ERP: Not dead yet, but it is dying!
Many before me have tried to claim ERP is dead. Sage. Microsoft. And many more companies and individuals. Now its my turn and I offer a plausible alternative acronym to replace it.
The Bastardisation of ERP
It happens that definitions can change with time. Have you ever thought how it came to be that terrific, which comes from terror like horrific comes from horror, actually means practically the opposite of its original/literal meaning?
I think ERP is one of those words/acronyms, that has come to be understood in the market to mean something quite different to the dictionary definition.
If you Google ERP, you get a fairly broad ranging definition:
I’m not sure that definition matches the broader market perception of what ERP actually is. In practice, it has been my experience that ERP has come to be almost synonymous with the “Accounting and Finance System”. ERP is often defined/perceived as the next step up from bookkeeping software. Built around a General Ledger system. Encompassing of purchasing, inventory management, job management and debtors. And typically distinct from CRM and HCM.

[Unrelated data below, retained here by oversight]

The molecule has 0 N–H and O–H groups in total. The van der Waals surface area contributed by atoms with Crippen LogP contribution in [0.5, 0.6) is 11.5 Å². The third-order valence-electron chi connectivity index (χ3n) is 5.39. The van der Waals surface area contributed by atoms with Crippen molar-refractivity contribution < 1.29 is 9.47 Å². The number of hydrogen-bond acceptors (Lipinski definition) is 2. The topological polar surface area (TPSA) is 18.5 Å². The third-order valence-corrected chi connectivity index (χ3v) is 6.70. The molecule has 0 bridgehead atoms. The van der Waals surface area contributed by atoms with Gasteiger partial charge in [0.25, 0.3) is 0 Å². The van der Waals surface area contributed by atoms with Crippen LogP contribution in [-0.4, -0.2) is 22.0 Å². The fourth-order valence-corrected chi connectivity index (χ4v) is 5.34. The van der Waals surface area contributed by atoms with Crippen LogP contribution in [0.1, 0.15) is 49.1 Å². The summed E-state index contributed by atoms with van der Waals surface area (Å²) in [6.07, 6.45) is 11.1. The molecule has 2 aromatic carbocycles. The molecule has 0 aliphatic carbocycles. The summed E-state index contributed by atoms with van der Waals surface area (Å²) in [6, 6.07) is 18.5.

In fact, I’m not the only one to have bandied around a graphic like the following over the years, explaining the enterprise software landscape:
When you look at the dictionary definition of ERP, the above does not really gel as there is no specific exclusion of CRM nor HCM in the explanation of Enterprise Resource Planning. In fact, I’d argue the contrary:
“the management of all the information and resources involved in a company’s operations by means of an integrated computer system.”
How can you have “all the information” in an “integrated computer system” that excludes such big rocks as your people and your customers?
But alas, because so many systems that claim to be ERPs, don’t actually have genuine CRM nor HCM functionality, the market definition of ERP has become bastardised, practically to the exclusion of HCM and CRM. Meaning, as I have stated, ERP is most often thought to be the accounting and finance system (extending to inventory, procurement, AR and job management), not your people nor customer management platform…
The market has been reframing the definition of ERP, whilst almost simultaneously, the Cloudification of the product offerings has drastically changed the technology on offer.
It began in the SME space with the bookkeeping/SME accounting solutions. We’ve seen Cloud grow past 50% adoption in the Australian market, with Xero leapfrogging MYOB as the dominant small business accounting system.